Tell me how I feel



Sometimes I rely on other people to tell me what the world means, and how I can make a best-fit try at life. I have a habit of looking for opinions too much, just because things don't make much sense to me; it seems logical to ask the advice of people who do see sense in the whole crazy world around us. But I can go too far.

I was asking my eldest son for advice, asking him what other people might do, what they might think, what I might do, and so on. I expect the friends and family of aspies can guess how this conversation went, it definitely belonged in the 'but why?' category. We might not say it exactly that way but we might as well be asking:

But why did they say that?
But why did it turn out that way?
But why does it mean that instead of this?

Frankly, it doesn't matter how many special interests and perfect understandings you have, there is always so much of life that ends up as but why.

I was but-whying my son (yet again), this time about the feelings and motivations of other people and trying to figure out my own motivations too. I wanted to look at how I was behaving to see if it was the right way (I know, I know), to hold myself up and compare me to what the terrifying majority might do in the same situation.

Finally, after a lot of questions and working it all out, I asked him one more question without giving it much thought.

I said,

'But what do I feel about it?'

Up to then he had answered every question. This time he turned on his heel and looked at me, his head tilted, his mouth curved in bemusement. We were walking along a rain-sodden path at the time, dog happily bounding ahead, only each other for company. He stopped in the path after turning and replied,

'You can't ask me how you feel. Only you know how you feel.'

Starting to walk again, he partly turned and added,

'You can't expect other people to tell you what you feel.'

I stood for a moment longer, rain pelting off the trees either side of us, the shining wet dog dashing round me and on again, watching my son as he walked ahead along the path.

I was momentarily at a loss. Having expected this one more explanation I was faced with the reality that I had just asked someone else how I was feeling about something, and it had been a genuine question. I did want to know how I was feeling about it, I honestly had no idea.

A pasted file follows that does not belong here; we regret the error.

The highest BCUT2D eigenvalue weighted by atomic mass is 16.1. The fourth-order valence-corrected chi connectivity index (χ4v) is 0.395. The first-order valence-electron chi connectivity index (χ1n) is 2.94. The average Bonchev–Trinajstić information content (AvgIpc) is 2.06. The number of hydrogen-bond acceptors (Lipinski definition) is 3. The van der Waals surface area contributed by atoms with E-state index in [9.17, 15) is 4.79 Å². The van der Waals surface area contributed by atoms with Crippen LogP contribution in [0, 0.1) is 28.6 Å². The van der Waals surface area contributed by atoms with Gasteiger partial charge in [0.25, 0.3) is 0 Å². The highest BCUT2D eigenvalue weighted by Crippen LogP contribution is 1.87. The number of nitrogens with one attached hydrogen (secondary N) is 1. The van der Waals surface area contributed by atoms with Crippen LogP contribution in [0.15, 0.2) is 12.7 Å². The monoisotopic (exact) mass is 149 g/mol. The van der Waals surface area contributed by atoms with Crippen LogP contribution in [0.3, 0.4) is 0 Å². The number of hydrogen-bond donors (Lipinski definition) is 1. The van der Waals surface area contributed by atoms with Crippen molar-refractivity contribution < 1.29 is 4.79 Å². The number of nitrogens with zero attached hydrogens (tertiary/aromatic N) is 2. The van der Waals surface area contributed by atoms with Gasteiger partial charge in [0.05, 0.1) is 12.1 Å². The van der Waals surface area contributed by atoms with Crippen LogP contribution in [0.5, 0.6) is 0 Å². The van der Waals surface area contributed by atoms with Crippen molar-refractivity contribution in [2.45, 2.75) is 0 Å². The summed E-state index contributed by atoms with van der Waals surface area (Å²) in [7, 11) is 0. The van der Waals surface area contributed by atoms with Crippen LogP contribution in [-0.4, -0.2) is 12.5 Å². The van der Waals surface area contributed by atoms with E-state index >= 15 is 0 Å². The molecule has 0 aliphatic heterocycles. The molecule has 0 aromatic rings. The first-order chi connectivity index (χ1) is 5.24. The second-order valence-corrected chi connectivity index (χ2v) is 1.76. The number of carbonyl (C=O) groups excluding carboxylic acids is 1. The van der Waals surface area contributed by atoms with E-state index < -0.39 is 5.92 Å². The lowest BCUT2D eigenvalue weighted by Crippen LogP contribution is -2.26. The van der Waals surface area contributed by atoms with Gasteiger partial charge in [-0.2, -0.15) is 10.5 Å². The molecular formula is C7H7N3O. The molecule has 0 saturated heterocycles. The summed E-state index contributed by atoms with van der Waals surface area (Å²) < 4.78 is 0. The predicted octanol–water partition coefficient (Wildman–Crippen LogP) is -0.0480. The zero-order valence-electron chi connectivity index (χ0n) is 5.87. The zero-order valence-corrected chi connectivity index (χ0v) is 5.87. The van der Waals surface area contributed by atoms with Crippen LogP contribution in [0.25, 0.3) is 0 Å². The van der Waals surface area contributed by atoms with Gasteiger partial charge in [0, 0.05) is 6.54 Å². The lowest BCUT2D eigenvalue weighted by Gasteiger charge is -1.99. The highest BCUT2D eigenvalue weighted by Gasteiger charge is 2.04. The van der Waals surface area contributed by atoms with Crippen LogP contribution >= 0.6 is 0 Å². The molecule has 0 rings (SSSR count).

I knew I didn't feel good, or happy. I felt confused, but that's not the answer I was looking for. Without thinking, I had asked my son to explain to me the mess of emotions scooting around in my own head because I had no clue how to separate them and categorise them myself. As he had known the answers to my other questions, this one must have followed naturally, even though I can see why there was no answer.

Just like a child I was viewing my son as an adult with all the answers - after all, adults know everything, don't they? I thought if I asked, he would tell me. That childlike side of me wanted not only to know the answer but to have the comfort of being given the answer.

And it is comforting to know what we need, to have puzzles explained, to finally understand the answer to a problem we have been worrying over. To then realise some questions can only be answered by our confused selves is the opposite of comforting.

I walked on, catching him up, processing the fact that I was on my own with this feelings thing - and along with that, also processing the fact that there might not be a proper, logical answer to how I was feeling.

Feelings come from a part of us that laughs without warning and cries before knowing why. They don't have to make sense, just as life doesn't have to make sense either. All we can do is walk on, rain or no rain, and take it as it comes. Any understanding we gain on the way is a bonus.

Amanda

 A Guide to Your Aspie

 How to talk to your Aspie



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